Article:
For example, ORT commentator Mikhail Leontev suggested on 23 November that it was Ukrainian President Leonid Kuchma's "constitutional duty" to introduce a state of emergency because "because Ukraine is split and because this is effectively a seizure of power." He continued: "One would like to believe [that] the Ukrainian authorities are ready to defend order and, basically, to defend Ukraine since Ukraine will cease to exist in a physical sense. It'll collapse. God forbid, I don't want to be a doomsayer, imagining civil war, but, you know, everything was fine in Iraq too to start with." The next day, RTR predicted -- incorrectly as it turned out -- that "support for candidate Viktor Yanukovych [in Kyiv] could turn out to be just as massive as the protest staged by [Viktor] Yushchenko's supporters."

Organized Attention

Both ORT and RTR have paid special attention to level of organization of the Kyiv protests. An ORT correspondent commented on 23 November that "there has been careful organization and I don't think we can talk of a spontaneous action here. It's all been very well organized, of course." The previous day, an RTR report focused on the foreign groups that orchestrated the protests in Kyiv and were financed "through the so-called philanthropists, for example, the Soros Foundation." TV-Tsentr's "Postskriptum" program also noted the opposition's "tight, mostly hidden, connections with the U.S." According to a 4 December report, "by various accounts, the Americans started to prepare for this in 1999-2000.... The line of Washington was such that the election would only be democratic if [opposition presidential candidate Viktor] Yushchenko won."

In a broadcast on 2 December, ORT turned its attention to the suspicious "enthusiasm of Ukraine's Polish and Lithuanian brothers to act as mediators in the postelection conflict." ORT commentator Leontev recalls the events of the 13th and 14th century when parts of Ukraine were under Polish and Lithuanian rule. "The motives of the Poles to [act as mediators in] Ukraine is transparent from Ukrainian history. The Poles have always been very active in Ukraine and today especially so.... They want to appear as the Great Poland, and to do so is possible only on the bones of Ukraine," he opined. In this context, according to Leontev, Russia is merely defending Ukraine and providing assistance to President Kuchma, "the great balancer between Russia and the West."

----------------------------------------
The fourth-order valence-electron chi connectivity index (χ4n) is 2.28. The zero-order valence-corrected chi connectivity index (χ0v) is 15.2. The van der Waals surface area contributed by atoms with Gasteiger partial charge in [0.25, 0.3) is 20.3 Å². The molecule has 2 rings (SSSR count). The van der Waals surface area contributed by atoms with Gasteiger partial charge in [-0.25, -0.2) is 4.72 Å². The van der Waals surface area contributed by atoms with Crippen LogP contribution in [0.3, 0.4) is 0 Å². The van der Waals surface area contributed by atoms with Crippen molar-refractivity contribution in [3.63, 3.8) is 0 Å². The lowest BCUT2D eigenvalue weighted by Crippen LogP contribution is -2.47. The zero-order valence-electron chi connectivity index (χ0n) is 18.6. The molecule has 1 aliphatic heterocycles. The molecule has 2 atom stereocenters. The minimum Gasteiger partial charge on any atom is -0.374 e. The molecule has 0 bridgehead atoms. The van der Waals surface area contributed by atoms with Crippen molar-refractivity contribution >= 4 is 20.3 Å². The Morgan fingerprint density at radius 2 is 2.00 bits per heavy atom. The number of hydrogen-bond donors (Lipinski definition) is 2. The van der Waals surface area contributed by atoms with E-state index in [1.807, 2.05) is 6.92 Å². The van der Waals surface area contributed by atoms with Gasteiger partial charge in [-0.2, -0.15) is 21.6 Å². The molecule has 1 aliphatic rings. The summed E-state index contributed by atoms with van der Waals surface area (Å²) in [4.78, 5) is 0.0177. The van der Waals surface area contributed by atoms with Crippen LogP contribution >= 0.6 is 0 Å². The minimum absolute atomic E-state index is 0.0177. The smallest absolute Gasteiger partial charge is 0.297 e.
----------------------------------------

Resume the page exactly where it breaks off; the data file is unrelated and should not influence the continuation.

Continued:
ORT depicted the Ukrainian Supreme Court's 3 December decision to overturn the results of the second round and call for a repeat as a setback to Ukraine's democratic development. ORT host Vladimir Pozner led a discussion on 5 December that posed the question, "Will Ukrainian Supreme Court's decision overturning the results of the second round and calling for a third round enable the development of democracy in Ukraine, or is this a democratic joke?" The consensus of most of his guests was that the decision was both unjust and undemocratic.

In the meantime, some Ukrainians apparently noticed the spin some Russian media put on events there. Russian Foreign Ministry spokesman Aleksandr Yakovenko announced on 30 November that "all foreign correspondents find working in Ukraine pretty difficult these days, but if you take the Russian newsmen, we've been getting alarming information about grave problems they've faced in recent days," he said. "There've been cases of disruption of live coverage," he claimed. "The situation is getting worse day by day, and it can't but alarm us.... The ministry expresses the hope that the Ukrainian authorities won't overlook unlawful acts against correspondents."

Of course, if Kuchma had introduced a state emergency as Leontev advised, then Russian journalists might have little to worry about.

"Frequently Asked Questions" about the Ukrainian crisis
"Politicians To Watch" as events unfold